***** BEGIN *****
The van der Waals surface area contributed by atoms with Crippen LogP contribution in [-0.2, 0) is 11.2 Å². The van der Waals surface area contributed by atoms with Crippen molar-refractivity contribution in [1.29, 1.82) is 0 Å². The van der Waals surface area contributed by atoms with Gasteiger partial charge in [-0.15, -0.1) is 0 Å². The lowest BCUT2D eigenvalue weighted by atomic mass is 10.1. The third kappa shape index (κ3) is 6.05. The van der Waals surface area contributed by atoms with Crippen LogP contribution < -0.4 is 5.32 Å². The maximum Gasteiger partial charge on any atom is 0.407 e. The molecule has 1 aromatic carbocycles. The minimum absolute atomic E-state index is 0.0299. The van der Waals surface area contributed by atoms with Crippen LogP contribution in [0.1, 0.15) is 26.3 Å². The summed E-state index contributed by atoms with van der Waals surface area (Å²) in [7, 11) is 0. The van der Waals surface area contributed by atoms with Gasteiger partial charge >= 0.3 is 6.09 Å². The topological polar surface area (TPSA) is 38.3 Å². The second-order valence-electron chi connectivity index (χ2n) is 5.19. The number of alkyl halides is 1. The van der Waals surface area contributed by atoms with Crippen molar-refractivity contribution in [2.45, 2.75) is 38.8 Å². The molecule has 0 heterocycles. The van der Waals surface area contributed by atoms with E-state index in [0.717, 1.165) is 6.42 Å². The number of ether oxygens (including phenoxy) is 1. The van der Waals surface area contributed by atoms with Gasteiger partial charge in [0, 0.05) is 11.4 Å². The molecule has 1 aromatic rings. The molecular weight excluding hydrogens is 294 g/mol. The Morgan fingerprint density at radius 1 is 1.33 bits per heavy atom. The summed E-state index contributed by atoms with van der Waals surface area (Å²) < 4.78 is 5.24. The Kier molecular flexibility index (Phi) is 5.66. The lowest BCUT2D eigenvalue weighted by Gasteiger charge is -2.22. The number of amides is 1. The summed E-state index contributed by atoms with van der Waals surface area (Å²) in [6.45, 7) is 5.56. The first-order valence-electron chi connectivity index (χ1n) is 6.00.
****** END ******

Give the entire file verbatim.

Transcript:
The van der Waals surface area contributed by atoms with Crippen LogP contribution in [-0.2, 0) is 11.2 Å². The van der Waals surface area contributed by atoms with Crippen molar-refractivity contribution in [1.29, 1.82) is 0 Å². The van der Waals surface area contributed by atoms with Gasteiger partial charge in [-0.15, -0.1) is 0 Å². The lowest BCUT2D eigenvalue weighted by atomic mass is 10.1. The third kappa shape index (κ3) is 6.05. The van der Waals surface area contributed by atoms with Crippen LogP contribution < -0.4 is 5.32 Å². The maximum Gasteiger partial charge on any atom is 0.407 e. The molecule has 1 aromatic carbocycles. The minimum absolute atomic E-state index is 0.0299. The van der Waals surface area contributed by atoms with Crippen LogP contribution in [0.1, 0.15) is 26.3 Å². The summed E-state index contributed by atoms with van der Waals surface area (Å²) in [7, 11) is 0. The van der Waals surface area contributed by atoms with Gasteiger partial charge >= 0.3 is 6.09 Å². The topological polar surface area (TPSA) is 38.3 Å². The second-order valence-electron chi connectivity index (χ2n) is 5.19. The number of alkyl halides is 1. The van der Waals surface area contributed by atoms with Crippen molar-refractivity contribution in [2.45, 2.75) is 38.8 Å². The molecule has 0 heterocycles. The van der Waals surface area contributed by atoms with E-state index in [0.717, 1.165) is 6.42 Å². The number of ether oxygens (including phenoxy) is 1. The van der Waals surface area contributed by atoms with Gasteiger partial charge in [0, 0.05) is 11.4 Å². The molecule has 1 aromatic rings. The molecular weight excluding hydrogens is 294 g/mol. The Morgan fingerprint density at radius 1 is 1.33 bits per heavy atom. The summed E-state index contributed by atoms with van der Waals surface area (Å²) < 4.78 is 5.24. The Kier molecular flexibility index (Phi) is 5.66. The lowest BCUT2D eigenvalue weighted by Gasteiger charge is -2.22. The number of amides is 1. The summed E-state index contributed by atoms with van der Waals surface area (Å²) in [6.45, 7) is 5.56. The first-order valence-electron chi connectivity index (χ1n) is 6.00.